In preparation to our November ranger seminar on Biodiversity, Large Carnivores and Local Communities, we spent a week on site with the Society for the Protection of Wolves. Our host: the Foundation Conservation Carpathia (FCC), a foundation that aims to establish a national park of 250,000 hectares – “large enough to support significant numbers of large carnivores and to allow evolutionary processes to happen”, as it announces. See for yourself with our report and register with your full name and ranger association for one of the 16 places for the seminar from 6 to 12 November 2022 at firstname.lastname@example.org!
The goulash is still steaming from the plates when the first one jumps up and puts on his binoculars. “Over there on the slope, to the left of the thick spruce!” he calls softly. Now the others also drop their spoons and grab the binoculars. “Yes, I see him, too!” “And there, a little below, another one, do you see it?”, “Wow, it’s quite big,” it hisses from the terrace in front of the alpine hut Poiana Tamas. We are visiting the Foundation Conservation Carpathia in the Southern Carpathians of Romania, the country with the most bears in Europe. According to official figures, there are 6,000. And yet we would never have dreamed that bear sightings would be served to us so comfortably for supper.
Bear sightings for dinner: one of many exciting experiences in the Făgăraș Mountains © Kunz
We, that is eleven German participants of the excursion “Biodiversity, Large Carnivores and Local Communities”, a seminar of the Society for the Protection of Wolves (GzSdW), created in close coordination with the founders of the foundation Barbara Promberger-Füerpass and Christoph Promberger. This November, the European Ranger Federation will be able to offer the same seminar again for European rangers thanks to the environmental foundation Greenpeace, which also supports the GzSdW. So then, when there is a good chance of snow up here and thus for the successful search for tracks of bears, wolves, lynxes and other wildlife.
Every day in Făgăraș area is marked by new discoveries
But even without snow, the group of biologists, botanists, foresters, wolf officers, conservation journalists and wilderness enthusiasts feel like they are in paradise in the Făgăraș Mountains, the highest in the Romanian Carpathians: Every day we are on the road, and every day the experts among us make new sightings through binoculars, on the roadside, in the sky, in the puddles or in hundreds of years old, potholed oak trunks. Orchids, extremely rare or endangered species such as the hermit beetle, the yellow-bellied toad, which is actually bright yellow on its belly, golden eagles or the red deer, which is rather rare in Romania compared to western Europe.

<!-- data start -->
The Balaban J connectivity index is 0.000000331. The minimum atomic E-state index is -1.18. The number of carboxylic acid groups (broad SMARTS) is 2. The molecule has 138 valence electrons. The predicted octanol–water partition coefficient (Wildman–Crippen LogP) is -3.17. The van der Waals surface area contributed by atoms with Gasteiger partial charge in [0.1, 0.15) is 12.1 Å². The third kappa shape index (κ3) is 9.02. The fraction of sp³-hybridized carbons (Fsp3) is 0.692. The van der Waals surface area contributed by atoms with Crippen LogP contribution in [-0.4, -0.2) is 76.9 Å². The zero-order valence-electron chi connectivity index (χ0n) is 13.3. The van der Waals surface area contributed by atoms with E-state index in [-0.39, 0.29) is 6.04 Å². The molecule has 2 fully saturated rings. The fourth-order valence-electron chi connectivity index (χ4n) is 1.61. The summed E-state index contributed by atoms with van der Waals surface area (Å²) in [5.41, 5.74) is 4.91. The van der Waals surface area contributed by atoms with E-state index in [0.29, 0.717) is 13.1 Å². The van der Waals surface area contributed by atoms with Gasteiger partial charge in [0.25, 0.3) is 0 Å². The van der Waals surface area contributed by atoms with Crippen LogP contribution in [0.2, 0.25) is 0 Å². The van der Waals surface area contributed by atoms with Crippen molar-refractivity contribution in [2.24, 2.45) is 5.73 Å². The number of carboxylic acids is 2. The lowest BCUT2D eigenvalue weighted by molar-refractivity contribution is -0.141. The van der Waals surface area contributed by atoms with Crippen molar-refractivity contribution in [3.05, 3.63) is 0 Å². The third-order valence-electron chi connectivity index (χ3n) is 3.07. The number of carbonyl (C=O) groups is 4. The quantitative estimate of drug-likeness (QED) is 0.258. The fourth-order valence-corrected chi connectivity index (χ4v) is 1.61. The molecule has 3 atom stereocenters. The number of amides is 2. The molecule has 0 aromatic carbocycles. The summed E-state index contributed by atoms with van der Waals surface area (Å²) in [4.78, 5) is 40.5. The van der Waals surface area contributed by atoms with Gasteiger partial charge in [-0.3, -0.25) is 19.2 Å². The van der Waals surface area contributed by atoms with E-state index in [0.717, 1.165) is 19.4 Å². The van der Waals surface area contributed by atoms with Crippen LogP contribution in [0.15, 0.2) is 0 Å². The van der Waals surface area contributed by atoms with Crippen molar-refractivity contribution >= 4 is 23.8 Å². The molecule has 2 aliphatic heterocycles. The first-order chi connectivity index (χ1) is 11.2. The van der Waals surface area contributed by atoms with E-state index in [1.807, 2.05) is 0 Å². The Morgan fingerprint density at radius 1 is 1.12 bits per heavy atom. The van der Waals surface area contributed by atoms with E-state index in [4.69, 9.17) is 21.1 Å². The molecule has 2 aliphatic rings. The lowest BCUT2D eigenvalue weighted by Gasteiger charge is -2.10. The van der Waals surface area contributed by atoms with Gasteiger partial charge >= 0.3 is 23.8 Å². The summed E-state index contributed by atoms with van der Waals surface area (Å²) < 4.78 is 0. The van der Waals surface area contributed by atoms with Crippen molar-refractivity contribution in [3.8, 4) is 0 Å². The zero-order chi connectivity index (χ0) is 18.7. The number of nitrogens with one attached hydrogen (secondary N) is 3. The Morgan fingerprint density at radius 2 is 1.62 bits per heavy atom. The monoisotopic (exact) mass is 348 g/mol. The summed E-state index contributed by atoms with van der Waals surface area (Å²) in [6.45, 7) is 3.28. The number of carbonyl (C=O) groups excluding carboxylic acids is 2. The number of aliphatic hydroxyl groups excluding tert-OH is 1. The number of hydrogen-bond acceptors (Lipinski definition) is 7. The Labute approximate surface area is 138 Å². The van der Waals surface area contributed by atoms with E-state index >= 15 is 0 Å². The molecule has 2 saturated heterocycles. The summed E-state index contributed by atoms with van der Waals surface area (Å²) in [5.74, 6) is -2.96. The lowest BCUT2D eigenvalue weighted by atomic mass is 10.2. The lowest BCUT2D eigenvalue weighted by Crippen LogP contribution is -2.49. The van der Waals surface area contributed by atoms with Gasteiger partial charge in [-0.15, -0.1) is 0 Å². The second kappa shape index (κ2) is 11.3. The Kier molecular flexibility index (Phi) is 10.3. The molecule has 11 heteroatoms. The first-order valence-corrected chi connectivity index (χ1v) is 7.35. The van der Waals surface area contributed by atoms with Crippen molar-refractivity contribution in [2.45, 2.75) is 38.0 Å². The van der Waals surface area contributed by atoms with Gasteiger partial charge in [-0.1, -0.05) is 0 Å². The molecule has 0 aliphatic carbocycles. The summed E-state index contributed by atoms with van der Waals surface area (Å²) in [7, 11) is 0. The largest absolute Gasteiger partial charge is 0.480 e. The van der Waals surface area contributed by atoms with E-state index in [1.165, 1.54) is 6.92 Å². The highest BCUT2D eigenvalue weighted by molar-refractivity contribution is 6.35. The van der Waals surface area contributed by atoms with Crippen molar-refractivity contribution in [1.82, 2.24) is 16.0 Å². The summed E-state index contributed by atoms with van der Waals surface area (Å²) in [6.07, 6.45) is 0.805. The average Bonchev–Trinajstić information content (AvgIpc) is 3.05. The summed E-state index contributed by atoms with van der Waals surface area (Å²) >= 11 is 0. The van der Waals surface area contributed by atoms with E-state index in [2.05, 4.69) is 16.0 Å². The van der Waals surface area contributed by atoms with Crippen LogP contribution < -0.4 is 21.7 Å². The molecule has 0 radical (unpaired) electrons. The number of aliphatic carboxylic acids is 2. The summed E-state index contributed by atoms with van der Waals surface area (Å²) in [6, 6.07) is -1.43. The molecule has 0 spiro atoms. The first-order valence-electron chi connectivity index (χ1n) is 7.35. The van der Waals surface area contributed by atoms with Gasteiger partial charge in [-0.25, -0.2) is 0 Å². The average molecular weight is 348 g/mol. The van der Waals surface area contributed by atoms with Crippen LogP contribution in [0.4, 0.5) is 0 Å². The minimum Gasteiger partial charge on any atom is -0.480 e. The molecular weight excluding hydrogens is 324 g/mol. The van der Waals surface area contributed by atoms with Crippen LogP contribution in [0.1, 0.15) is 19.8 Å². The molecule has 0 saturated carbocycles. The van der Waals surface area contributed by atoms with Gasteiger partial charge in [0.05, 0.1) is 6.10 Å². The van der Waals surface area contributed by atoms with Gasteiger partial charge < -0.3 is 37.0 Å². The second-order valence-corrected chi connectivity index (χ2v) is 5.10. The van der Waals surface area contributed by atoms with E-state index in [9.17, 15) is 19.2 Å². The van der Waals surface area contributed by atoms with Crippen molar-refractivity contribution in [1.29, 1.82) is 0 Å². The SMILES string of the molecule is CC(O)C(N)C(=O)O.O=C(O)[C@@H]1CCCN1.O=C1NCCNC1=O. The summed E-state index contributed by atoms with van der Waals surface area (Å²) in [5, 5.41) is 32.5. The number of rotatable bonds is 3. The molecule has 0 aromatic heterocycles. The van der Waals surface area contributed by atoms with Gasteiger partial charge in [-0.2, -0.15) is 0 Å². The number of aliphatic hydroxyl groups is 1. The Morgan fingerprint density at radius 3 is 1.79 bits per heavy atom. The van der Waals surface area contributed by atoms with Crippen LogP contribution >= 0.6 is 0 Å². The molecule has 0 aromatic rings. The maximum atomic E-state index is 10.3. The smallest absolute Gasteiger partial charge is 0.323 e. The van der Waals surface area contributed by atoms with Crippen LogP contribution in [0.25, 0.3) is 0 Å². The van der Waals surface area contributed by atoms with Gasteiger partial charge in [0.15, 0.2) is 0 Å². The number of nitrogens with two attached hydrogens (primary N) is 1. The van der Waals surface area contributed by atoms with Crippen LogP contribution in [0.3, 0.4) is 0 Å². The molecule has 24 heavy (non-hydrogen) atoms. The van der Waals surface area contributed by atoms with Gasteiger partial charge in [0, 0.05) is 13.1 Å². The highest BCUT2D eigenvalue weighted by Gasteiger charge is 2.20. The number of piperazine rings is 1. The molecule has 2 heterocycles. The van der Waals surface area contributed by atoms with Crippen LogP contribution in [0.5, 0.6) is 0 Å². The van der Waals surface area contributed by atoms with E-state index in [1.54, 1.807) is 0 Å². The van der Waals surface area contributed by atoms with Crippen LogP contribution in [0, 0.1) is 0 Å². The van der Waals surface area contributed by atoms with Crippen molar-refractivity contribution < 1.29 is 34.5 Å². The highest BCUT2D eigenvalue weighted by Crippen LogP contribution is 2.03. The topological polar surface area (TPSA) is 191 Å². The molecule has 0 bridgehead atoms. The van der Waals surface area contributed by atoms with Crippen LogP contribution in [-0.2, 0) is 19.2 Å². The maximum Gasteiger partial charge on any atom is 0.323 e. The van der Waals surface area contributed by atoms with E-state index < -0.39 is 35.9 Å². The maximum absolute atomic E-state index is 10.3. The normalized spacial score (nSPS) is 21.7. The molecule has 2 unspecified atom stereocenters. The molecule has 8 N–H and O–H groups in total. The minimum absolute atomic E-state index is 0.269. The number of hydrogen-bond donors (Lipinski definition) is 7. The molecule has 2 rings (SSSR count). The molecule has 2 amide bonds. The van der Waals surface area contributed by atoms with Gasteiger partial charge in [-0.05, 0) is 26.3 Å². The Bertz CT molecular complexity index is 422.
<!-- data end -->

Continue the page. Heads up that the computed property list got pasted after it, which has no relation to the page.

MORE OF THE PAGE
And again and again: bear tracks. 14 impressive centimeters long and almost as wide paw prints in the wet sand, bear hair or scratch marks on the trees and droppings. We learn to recognize and interpret the tracks, for example that a fresh bear hair has elasticity when stretched with the fingers, but an old one snaps immediately. For wolf tracks, on the other hand, we have to make do with photographs from the photo traps. “There was intensive farming of bears here in Romania, as in many communist states, with special feeding schemes implemented back then with the purpose of trophy hunting” says ranger and wildlife biologist Ruben Iosif, explaining the present dominance of bear tracks. He and his colleagues in monitoring estimate the population density of bears in this region at 17 to 18 per 100 square kilometers, compared to 2 to 3 for wolves.
Bears and wolves coexist through temporally shifted activity
Do bears displace wolves? No, Iosif’s team doesn’t observe that. “Bears and wolves tend to avoid each other in time rather than space. We also don’t see bears preying a lot on ungulates.” For wolves, he said, humans are the biggest competition through their hunting of wild pigs and deer.
Each day of the seminar has a different theme. We look at the herd conservation program to protect livestock from large predators with the breeding of the Carpathian Shepherd dogs, a very people-friendly breed for livestock guardian dogs. The Foundation Conservation Carpathia donates them to grazing animal owners for protection against bears and wolves, as well as electric fences. There are already around 60 fences FCC offered, although animal owners have to pay for the power supply and maintenance of the fence system themselves. “We have learned that something that is a complete gift is not so highly valued, so some of the equipment and maintenance is the responsibility of the farmers”, says ranger Bogdan Sulică, who works primarily in conflict management between bears and grazers, herders and the local population.